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Guide to Sonoma Wine Country for Your First-Time Visit

So it’s your first time visiting Sonoma County Wine Country, and you might be (understandably) a bit intimidated. With hundreds of wineries and restaurants, so many terrific hotels, B&Bs and inns, and a million acres of gorgeous landscape to explore, it can be tough to know where to begin.

But for all the marvels here, there are many “must sees” that exemplify the Sonoma County experience. Follow this guide of highlights, and you’ll gain a crash course on the authentic, classic wonders of Wine Country. Following are some of the best-known (and for good reason), top-notch experiences.

Written by Sonoma Insider Carey Sweet.

Healdsburg

Begin in Healdsburg, which was listed as No. 2 “Best Small Town to Visit in U.S.,” by Smithsonian Magazine. Downtown Bakery & Creamery (308 A Center St.) has been a staple for savory breakfasts since the café opened in 1987. And it still shines strong as a favorite for sticky buns, croissants, pains au chocolat, home-made jam pockets, donut muffins, bran muffins, blueberry scones, whole-wheat scones with currants and orange, or cheddar cheese and thyme. For larger appetites, the pancakes or breakfast pizzas are a treat, as is the Croque Madame with ham, cheese, ricotta, poached egg, and pickles.

You’ll want to get a peek at Alexander Valley, which is one of the most beautiful spots — of many, many breathtaking places — in Sonoma County. Travel a short bit through Healdsburg up to the hillside area, for a visit to Jordan Vineyard & Winery (1474 Alexander Valley Road), and your 10 a.m., by-appointment library tasting.

The estate is legendary since the stone and stucco castle opened in 1972, the intimate tasting will give you an excellent overview of Cabernet Sauvignon and Chardonnay, in a guided, one-hour immersion accented by small bites.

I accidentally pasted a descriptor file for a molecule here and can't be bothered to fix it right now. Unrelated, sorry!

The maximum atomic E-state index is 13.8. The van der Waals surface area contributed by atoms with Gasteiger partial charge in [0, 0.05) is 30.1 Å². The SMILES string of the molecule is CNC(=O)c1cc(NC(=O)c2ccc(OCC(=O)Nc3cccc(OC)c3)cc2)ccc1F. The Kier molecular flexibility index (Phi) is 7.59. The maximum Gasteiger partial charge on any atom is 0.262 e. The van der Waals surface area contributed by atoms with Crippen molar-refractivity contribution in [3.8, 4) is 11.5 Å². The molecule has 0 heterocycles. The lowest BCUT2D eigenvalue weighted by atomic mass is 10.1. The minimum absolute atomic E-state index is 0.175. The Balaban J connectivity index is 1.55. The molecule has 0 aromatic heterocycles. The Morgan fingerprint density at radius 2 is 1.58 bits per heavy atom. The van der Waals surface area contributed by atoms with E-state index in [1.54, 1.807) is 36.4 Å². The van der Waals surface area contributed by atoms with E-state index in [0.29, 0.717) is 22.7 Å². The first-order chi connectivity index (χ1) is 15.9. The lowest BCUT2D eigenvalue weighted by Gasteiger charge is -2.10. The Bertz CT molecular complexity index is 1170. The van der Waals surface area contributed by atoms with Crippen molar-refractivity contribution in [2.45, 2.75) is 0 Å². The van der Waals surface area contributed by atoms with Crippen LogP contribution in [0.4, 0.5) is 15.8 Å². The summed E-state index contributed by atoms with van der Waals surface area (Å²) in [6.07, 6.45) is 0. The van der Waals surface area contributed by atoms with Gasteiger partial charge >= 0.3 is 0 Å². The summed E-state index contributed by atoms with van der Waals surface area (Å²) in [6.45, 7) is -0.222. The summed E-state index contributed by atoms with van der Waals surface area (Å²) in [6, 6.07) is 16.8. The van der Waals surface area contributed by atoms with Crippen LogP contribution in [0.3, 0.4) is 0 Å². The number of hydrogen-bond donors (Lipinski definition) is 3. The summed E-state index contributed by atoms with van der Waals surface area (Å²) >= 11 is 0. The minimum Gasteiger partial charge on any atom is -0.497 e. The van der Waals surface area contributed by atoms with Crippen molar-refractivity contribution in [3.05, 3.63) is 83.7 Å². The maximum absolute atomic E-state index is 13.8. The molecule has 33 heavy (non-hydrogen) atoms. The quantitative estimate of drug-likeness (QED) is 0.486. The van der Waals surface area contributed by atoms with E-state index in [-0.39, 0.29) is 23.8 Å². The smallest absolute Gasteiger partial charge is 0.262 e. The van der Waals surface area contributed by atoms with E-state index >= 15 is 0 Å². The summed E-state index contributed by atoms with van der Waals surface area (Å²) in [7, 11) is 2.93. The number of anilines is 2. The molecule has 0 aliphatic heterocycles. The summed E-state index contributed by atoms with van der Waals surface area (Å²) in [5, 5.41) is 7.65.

Then, head off to Francis Ford Coppola’s elaborate estate, just up the road on the edge of Geyserville (300 Via Archimedes), It’s a wonder of a resort from one of Hollywood's famous writers and directors, and gives a great dose of glam, since the enormous European-style chateau is topped with a glass pyramid, it boasts a giant swimming pool, and a museum brims with movie memorabilia.

On your return, take a jaunt down West Dry Creek Road, a gently curving stretch that is lined with winery after wonderful winery, breathtakingly beautiful vineyards, mountainscapes and a few destinations like the rustic-chic Dry Creek General Store (3495 Dry Creek Road).

Next, head back to Healdsburg, for a walking and shopping tour of the downtown Plaza. First built in 1872, this pretty patch of green grass and concert pavilion has grown into a fantasyland of clothing boutiques, tasting rooms, restaurants, candy shops, and art galleries. One World Fair Trade (104 Matheson St.) is a gem, offering beautiful handcrafted gifts from the developing world, with fair pay for third-world artisans.

It’s about time for lunch, but rather than a sit-down, indulge in a walk-around feast with Wine Country Walking Tours. The afternoon includes exclusive private seated tastings at boutique tasting rooms, plus lots of fine snacks like beignets, honey-drizzled St. Agur blue cheese atop Bosc pears, port with chocolates, freshly baked breads, charcuterie, olive oil, and French pastries.

You’re probably ready for a little rest now, so head to your hotel. That might be the ultra-luxury Madrona Manor Wine Country Inn (1001 Westside Road), a beautifully restored 1881 mansion set on eight acres of English gardens and wooded hillside.

Or, for a more budget friendly rest, Raford Inn (10630 Wohler Road) is nestled right in the Russian River vineyards. It feels like a whole other world, here, surrounded by vast open spaces, peaceful quiet, and the stars at night. The 1800s Victorian bed and breakfast is intimate with just five rooms, and featuring fireplaces, private baths, and a complimentary evening wine and hors d'oeuvres reception.

Either hotel offers great opportunities for easy hikes exploring surrounding vineyards, or just settling back in the manicured flower gardens — a quintessential Sonoma County experience.

Refreshed and rejuvenated, hop back in the car and take a leisurely drive to Forestville, for dinner at the Michelin-starred Farmhouse Inn & Restaurant. Dine on a seasonal menu sourced from farm-fresh local ingredients, in a setting both humble and elegant, with a romantic and timeless atmosphere.

Sonoma

Start your day with the lavish, complimentary breakfasts spread out at both Madrona Manor and Raford Inn, then head over to the town of Sonoma. Along the way, you’ll drive through the old time quaint town of Petaluma, and you can stop here for a lovely morning of shopping the many antique stores, and snacking on hot-from-the-oven Della Fattoria breads (141 Petaluma Blvd. N.) spread with locally sourced preserves.